The Australian Seniors Series: Empty Nesters
For those of us with children, becoming an ‘empty nester’ is an inevitable step in our lives. And while a significant portion of us (41.1%) are sad to see our kids fly the nest, more than half of us (51.4%) greet this new milestone with happiness. No matter our initial reaction, most of us end up embracing the new-found freedom that being an empty nester brings.
The Empty Nesters report is the fourteenth instalment of The Australian Seniors Series, an ongoing national study investigating the shifting attitudes and concerns affecting Australia’s over 50s. This chapter explores the emotional, financial and social impacts on Australian seniors after their children leave home.
Feeling upset when children leave home is more common for the women among us, who are more likely to see our children moving out of home as a sad occurrence compared with our male counterparts (49.4% vs 31.4%). But while there are definitely downsides to becoming empty nesters, like missing our children being around the house (60.0%), having less frequent contact (58.9%) and worrying about how they are doing (56.0%), most of us are finding the positive elements.
Changes around the house are big positives, and the best thing about our children moving out of home is having the place to ourselves (58.1%), while more than two in five of us think it’s having a quieter (42.6%) and cleaner (41.4%) home. We’re also loving the extra time at our disposal now that our kids have left home (74.2%), while similar portions say our financial position has changed for the better (67.8%) and that we have felt a new sense of freedom (62.5%).
Many of us are using the extra time on our hands to enjoy our hobbies and interests, both old and new. Arts and crafts and community service are the top new hobbies or interests we’re taking up, along with gardening and travelling.
We’re finding the time to exercise more (41.3%), with almost one in three (28.2%) of us taking up a sport or implementing a new exercise regime after our children fly the nest. Walking, going to the gym and golfing are proving to be our favourites, followed by swimming and yoga.
Our social lives are also booming! Almost half of us report spending more time socialising with friends (47.0%) and eating out (46.9%), while close to a third (31.2%) say we’re going to the movies more, and over a quarter (26.3%) are looking after our appearances more.
We’re also exploring the world more. The vast majority of us empty nesters (92.3%) are travelling more frequently, and for longer periods of time (72.5%) than when our children were around.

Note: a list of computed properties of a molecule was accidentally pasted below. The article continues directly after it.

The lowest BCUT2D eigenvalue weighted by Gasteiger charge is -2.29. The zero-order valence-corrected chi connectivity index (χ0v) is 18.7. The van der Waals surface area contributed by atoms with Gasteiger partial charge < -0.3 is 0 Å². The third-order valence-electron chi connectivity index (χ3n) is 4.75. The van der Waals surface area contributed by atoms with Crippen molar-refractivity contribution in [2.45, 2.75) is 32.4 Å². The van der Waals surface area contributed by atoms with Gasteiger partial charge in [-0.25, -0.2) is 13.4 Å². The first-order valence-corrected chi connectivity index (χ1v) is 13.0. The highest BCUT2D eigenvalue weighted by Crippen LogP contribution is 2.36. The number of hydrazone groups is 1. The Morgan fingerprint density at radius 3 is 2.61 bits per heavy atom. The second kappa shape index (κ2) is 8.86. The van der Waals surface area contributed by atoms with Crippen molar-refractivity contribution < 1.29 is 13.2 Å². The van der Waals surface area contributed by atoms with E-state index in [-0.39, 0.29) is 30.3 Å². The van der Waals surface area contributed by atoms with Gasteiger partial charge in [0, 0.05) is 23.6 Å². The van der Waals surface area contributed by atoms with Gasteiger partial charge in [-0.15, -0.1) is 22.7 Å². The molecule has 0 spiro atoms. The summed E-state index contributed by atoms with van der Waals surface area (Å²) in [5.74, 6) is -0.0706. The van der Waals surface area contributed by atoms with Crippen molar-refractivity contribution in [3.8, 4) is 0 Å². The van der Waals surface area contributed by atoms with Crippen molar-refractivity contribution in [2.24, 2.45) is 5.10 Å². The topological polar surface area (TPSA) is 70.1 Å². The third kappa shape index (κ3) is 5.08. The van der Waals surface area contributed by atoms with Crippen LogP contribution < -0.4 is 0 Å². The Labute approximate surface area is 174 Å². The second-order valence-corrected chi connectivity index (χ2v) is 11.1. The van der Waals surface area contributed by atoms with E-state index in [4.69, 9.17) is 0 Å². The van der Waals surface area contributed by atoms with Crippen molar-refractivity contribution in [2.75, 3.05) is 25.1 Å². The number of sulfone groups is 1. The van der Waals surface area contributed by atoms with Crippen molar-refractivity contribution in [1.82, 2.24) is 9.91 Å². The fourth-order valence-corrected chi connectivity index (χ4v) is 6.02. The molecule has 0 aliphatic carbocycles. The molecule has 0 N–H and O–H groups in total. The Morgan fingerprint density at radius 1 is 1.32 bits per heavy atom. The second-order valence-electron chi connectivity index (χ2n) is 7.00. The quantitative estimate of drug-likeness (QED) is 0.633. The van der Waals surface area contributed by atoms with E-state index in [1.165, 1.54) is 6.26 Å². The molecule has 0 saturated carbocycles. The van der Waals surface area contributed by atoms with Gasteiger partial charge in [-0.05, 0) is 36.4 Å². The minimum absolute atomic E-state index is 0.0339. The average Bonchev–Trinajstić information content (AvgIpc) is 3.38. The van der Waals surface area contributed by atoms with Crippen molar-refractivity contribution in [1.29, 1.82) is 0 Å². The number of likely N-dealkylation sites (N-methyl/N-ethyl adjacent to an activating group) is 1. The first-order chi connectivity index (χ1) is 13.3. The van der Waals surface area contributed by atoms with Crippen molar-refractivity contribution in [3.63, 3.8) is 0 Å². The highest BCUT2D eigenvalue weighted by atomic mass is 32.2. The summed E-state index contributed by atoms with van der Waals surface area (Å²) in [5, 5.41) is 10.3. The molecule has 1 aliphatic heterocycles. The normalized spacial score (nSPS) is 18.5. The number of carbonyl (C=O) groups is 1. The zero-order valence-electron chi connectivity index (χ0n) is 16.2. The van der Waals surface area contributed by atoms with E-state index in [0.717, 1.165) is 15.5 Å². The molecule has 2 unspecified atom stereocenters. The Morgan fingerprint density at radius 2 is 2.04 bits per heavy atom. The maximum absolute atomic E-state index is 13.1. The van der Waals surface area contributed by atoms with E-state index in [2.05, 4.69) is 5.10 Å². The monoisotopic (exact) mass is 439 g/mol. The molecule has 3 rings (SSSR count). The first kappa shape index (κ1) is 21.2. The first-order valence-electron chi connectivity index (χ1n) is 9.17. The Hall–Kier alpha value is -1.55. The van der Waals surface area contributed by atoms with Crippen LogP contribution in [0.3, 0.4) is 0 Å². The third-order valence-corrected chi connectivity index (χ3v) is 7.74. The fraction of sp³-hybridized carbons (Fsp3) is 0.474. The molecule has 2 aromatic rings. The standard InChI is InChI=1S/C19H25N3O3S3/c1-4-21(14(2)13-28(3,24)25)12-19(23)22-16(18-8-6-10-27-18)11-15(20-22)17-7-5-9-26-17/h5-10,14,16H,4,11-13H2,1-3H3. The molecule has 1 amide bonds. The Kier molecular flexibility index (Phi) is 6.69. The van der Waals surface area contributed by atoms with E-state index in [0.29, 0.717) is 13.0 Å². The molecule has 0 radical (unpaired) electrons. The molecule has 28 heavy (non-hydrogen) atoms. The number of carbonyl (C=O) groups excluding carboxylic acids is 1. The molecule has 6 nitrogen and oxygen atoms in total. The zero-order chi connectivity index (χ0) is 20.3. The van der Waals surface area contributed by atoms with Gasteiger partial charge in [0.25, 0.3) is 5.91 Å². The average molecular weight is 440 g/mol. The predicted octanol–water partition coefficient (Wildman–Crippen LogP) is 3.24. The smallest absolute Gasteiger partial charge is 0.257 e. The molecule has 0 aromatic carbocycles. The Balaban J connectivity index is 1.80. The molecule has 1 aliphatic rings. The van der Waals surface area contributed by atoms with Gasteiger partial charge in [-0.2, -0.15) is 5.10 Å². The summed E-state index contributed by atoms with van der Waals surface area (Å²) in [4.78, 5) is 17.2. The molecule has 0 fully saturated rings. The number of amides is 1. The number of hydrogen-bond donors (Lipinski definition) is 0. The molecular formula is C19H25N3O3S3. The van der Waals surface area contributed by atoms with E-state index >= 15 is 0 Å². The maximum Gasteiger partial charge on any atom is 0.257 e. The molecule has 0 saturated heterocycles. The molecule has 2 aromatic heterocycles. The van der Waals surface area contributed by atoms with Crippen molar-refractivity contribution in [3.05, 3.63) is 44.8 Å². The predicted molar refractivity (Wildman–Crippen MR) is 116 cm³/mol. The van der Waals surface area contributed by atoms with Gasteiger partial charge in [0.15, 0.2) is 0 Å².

The extra space is also coming in handy. Almost a third of us (30.4%) have turned our children’s rooms into space where we can indulge our hobbies or interests – and some (15.3%) of us are even making a little money on the side! This extra money comes from offering our services on a freelance basis and selling our collectibles and creations.
When it comes to finances, close to seven in ten (69.5%) of us say we have more disposable income now that our children have moved out of home, and we’re spending more money on ourselves (52.2%) and feeling less guilty about it (56.0%).
Of course, this doesn’t mean we don’t want our children to come home every once in a while! Most of us empty nesters are delighted to see our children for the Christmas holidays (87.1%).
We’d also be happy to welcome our children back into the family home for a longer period of time, with almost a third (32.3%) of us having already done this. More than two-thirds (67.2%) of us ‘former empty nesters’ say we were happy when their children moved back home. In fact, one in five (20.9%) of us say our relationship with our children improved after they moved back in!
While becoming an empty nester can be a time of mixed feelings, we’re finding that there are many positives! We’re embracing the new-found sense of freedom that comes with our children leaving home wholeheartedly – but we’re always happy to welcome them back to the family home with open arms, whether it’s just for the holidays or on a more permanent basis.
Stay tuned for the next chapter of the Australian Seniors Series! A report for seniors, by Seniors.
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12 Oct 2018